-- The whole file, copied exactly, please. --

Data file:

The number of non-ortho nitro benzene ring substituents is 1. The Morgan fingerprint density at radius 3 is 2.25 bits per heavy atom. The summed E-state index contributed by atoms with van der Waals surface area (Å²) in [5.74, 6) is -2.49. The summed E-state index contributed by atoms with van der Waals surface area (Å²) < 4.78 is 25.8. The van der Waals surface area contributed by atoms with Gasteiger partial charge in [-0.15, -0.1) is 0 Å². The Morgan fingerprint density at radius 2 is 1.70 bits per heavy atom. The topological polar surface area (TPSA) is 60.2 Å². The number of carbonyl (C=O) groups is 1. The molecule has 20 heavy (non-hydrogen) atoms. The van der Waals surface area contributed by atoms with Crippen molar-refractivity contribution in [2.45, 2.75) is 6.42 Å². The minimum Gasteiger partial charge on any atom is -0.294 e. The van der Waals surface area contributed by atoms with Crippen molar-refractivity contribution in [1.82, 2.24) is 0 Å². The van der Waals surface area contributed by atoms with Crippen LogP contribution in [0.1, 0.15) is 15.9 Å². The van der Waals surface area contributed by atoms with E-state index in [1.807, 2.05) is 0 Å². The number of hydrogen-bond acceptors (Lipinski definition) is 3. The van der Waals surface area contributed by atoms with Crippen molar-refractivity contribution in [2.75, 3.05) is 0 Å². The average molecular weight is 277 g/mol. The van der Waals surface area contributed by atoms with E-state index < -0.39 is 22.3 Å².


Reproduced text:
The number of non-ortho nitro benzene ring substituents is 1. The Morgan fingerprint density at radius 3 is 2.25 bits per heavy atom. The summed E-state index contributed by atoms with van der Waals surface area (Å²) in [5.74, 6) is -2.49. The summed E-state index contributed by atoms with van der Waals surface area (Å²) < 4.78 is 25.8. The van der Waals surface area contributed by atoms with Gasteiger partial charge in [-0.15, -0.1) is 0 Å². The Morgan fingerprint density at radius 2 is 1.70 bits per heavy atom. The topological polar surface area (TPSA) is 60.2 Å². The number of carbonyl (C=O) groups is 1. The molecule has 20 heavy (non-hydrogen) atoms. The van der Waals surface area contributed by atoms with Crippen molar-refractivity contribution in [2.45, 2.75) is 6.42 Å². The minimum Gasteiger partial charge on any atom is -0.294 e. The van der Waals surface area contributed by atoms with Crippen molar-refractivity contribution in [1.82, 2.24) is 0 Å². The van der Waals surface area contributed by atoms with Crippen LogP contribution in [0.1, 0.15) is 15.9 Å². The van der Waals surface area contributed by atoms with E-state index in [1.807, 2.05) is 0 Å². The number of hydrogen-bond acceptors (Lipinski definition) is 3. The van der Waals surface area contributed by atoms with Crippen molar-refractivity contribution in [2.75, 3.05) is 0 Å². The average molecular weight is 277 g/mol. The van der Waals surface area contributed by atoms with E-state index < -0.39 is 22.3 Å².